Nova Scotia wine: The old and the new

One of the newest and most exciting wine regions in North America is also one of the oldest. Nova Scotia first cultivated grapes for wine as early as the 17th century. Now, producers in the province have taken it up again, and are starting to make a name for themselves.

I spoke to Gillian Mainguy of the Winery Association of Nova Scotia to find out more about the region’s products and growing reputation for high-quality wine.

Sparkling wine

The future of sparkling wine in Nova Scotia is nothing short of effervescent. Industry experts are particularly excited by this variety, which some insiders compare to France’s Champagne. Because the industry is so small, there’s tremendous hope that as it grows, its reputation will too. And as production of sparkling wine grows, so will its national and international distribution.

Tidal Bay

Nova Scotia is home to the first appellation wine in North America: Tidal Bay, an aromatic white wine made by twelve producers. It’s a fresh, crisp wine that reflects the terroir and ocean breezes of the province, and pairs beautifully with seafood.

Each of the Tidal Bay wines are taste-tested annually to ensure quality standards are upheld. An independent panel blind-tastes the wines, giving them a pass or a fail. “If they fail, they get feedback on the reason for the failure,” Mainguy says. “The reasons might be a lack of aromatic quality, crispness or acidity, for example.”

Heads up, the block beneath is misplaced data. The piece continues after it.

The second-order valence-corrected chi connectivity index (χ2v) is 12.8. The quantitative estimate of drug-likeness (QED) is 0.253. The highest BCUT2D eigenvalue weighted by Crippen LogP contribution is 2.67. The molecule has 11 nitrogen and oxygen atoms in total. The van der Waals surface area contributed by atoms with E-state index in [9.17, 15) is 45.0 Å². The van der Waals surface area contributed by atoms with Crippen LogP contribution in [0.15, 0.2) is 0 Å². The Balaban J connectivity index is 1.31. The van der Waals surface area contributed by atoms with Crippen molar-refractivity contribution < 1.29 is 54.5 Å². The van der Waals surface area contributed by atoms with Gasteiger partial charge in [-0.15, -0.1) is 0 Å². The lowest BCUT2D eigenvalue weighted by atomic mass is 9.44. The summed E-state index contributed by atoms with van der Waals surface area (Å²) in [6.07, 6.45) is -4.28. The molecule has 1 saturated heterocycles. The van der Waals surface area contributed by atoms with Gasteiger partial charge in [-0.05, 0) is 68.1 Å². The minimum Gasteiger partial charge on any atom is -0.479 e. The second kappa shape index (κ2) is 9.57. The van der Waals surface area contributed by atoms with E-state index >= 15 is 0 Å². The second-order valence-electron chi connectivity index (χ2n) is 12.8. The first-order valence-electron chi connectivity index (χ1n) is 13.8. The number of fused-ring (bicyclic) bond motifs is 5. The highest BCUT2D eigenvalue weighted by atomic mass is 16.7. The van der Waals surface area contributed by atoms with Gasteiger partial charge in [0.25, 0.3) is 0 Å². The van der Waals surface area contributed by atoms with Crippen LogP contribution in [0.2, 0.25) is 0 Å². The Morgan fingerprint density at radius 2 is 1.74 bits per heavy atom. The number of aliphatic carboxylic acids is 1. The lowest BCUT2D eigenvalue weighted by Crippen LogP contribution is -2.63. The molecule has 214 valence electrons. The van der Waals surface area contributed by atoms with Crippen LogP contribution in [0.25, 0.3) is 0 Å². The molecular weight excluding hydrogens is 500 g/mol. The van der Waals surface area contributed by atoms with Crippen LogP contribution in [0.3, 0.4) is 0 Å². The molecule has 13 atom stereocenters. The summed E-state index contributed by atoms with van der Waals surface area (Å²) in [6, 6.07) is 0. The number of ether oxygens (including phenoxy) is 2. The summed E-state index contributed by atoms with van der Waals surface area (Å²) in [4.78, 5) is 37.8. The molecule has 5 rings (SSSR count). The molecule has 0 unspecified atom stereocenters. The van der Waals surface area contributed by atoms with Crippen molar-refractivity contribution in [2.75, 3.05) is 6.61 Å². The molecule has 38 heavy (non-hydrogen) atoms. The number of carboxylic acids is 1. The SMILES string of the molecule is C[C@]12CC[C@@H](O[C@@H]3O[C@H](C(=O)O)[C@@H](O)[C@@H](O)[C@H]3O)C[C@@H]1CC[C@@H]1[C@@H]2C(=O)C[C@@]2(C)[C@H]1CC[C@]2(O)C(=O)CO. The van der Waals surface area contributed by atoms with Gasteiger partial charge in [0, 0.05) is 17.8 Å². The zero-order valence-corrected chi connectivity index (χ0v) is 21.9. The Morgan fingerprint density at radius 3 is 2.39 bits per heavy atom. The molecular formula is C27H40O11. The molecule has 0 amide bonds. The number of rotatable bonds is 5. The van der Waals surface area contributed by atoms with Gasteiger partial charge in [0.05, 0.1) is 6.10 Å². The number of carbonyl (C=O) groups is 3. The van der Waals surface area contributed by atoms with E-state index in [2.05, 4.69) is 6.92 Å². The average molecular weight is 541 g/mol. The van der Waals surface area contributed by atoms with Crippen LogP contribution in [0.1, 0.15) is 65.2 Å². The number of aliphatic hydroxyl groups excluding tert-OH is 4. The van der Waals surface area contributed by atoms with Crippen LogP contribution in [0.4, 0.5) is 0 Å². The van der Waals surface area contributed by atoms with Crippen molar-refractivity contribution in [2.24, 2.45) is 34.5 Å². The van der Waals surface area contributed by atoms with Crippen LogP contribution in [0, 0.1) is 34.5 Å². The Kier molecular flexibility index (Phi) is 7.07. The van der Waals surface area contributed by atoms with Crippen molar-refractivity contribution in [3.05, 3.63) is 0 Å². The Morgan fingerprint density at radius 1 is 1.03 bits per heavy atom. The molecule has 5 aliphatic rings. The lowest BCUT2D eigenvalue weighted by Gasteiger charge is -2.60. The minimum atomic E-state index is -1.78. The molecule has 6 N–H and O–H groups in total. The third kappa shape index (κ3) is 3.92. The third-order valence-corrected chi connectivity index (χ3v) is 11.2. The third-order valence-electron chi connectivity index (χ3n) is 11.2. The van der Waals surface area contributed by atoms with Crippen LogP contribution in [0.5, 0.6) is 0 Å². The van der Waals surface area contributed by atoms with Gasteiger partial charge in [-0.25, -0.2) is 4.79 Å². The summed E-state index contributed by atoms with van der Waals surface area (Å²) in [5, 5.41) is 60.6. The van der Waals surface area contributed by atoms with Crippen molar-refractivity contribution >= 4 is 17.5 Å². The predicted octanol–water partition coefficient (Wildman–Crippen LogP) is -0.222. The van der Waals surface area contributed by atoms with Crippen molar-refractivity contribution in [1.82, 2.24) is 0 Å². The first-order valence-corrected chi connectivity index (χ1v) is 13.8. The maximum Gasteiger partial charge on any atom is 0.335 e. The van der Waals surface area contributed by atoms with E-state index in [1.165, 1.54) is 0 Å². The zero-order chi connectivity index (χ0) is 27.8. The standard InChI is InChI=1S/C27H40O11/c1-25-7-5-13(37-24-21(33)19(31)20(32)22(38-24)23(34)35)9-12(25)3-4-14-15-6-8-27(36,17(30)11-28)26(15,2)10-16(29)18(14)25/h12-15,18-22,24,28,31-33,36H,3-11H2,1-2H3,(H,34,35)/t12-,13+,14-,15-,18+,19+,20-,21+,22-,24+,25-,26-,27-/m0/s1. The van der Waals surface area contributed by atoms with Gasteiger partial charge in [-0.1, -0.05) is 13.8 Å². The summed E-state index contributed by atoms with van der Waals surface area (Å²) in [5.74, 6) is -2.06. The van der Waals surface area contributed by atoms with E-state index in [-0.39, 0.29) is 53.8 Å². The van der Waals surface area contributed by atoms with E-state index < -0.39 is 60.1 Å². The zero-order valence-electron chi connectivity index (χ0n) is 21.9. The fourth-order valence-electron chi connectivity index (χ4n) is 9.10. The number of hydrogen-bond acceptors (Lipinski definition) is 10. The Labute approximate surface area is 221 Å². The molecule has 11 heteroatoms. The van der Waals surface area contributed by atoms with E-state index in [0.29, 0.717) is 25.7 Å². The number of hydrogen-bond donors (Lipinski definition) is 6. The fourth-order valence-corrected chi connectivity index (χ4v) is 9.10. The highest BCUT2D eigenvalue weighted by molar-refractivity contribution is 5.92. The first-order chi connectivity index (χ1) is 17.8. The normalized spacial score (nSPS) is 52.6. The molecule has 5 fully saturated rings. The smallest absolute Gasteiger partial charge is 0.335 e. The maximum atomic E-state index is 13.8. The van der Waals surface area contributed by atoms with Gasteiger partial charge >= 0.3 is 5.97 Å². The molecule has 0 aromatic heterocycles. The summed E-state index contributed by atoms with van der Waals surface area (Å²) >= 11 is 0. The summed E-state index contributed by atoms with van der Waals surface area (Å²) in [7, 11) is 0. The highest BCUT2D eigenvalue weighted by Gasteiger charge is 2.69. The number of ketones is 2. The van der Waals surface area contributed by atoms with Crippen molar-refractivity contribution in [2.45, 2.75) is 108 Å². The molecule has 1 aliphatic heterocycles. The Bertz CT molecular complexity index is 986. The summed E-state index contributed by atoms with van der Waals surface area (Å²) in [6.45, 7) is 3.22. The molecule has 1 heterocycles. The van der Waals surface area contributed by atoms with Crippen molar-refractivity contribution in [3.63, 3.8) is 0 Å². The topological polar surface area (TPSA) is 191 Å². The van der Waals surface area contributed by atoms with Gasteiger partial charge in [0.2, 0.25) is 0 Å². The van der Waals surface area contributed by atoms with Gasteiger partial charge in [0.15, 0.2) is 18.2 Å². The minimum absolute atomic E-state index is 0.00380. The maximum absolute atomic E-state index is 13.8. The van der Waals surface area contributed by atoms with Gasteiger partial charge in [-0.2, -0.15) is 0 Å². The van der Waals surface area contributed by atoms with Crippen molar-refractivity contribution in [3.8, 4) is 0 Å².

All the hard work has paid off as Tidal Bay becomes more popular – each year, every producer has increased production.

Cooperation

Cooperation has been key to the success of the Winery Association of Nova Scotia. From the beginning, competing vineyards have been eager to support the association and strengthen the appellation. It’s a big win for everyone as Nova Scotia becomes nationally and internationally known for excellent wine.

And similarly, now that the association is up and running, it works together with Wines of BC and Wines of Canada to promote Canadian wine together at international trade shows.

Advice for restaurateurs

If you already feature Canadian wines on your menu, Nova Scotia wines are a perfect complement. “Canadians feel a lot of excitement and a sense of pride when they try our wines,” says Mainguy. Benjamin Bridge sells its sparkling wine, Nova 7, across Canada, and Jost wines are available throughout the Maritimes, in Manitoba and in Alberta.

If you want to know more about adding Nova Scotia wine to your program, Mainguy can assist with education or outreach. Contact her through the Association at info@winesofnovascotia.ca.

Author

Beth Pollock is a communications and content marketing expert. Working with Restaurants Canada, she has edited and published two newsletters (RC Insider and BITE); developed the RC Show website; managed social media feeds (Twitter, Facebook, LinkedIn, Instagram); and written press releases, blog stories, operational manuals, and an op-ed for the Globe & Mail. Beth is also a freelance writer who has written for a number of publications about food, travel, and children’s books, and has written over 600 posts on her personal blog, Of Muses and Meringues about recipes and her personal travels. She has published three books for children.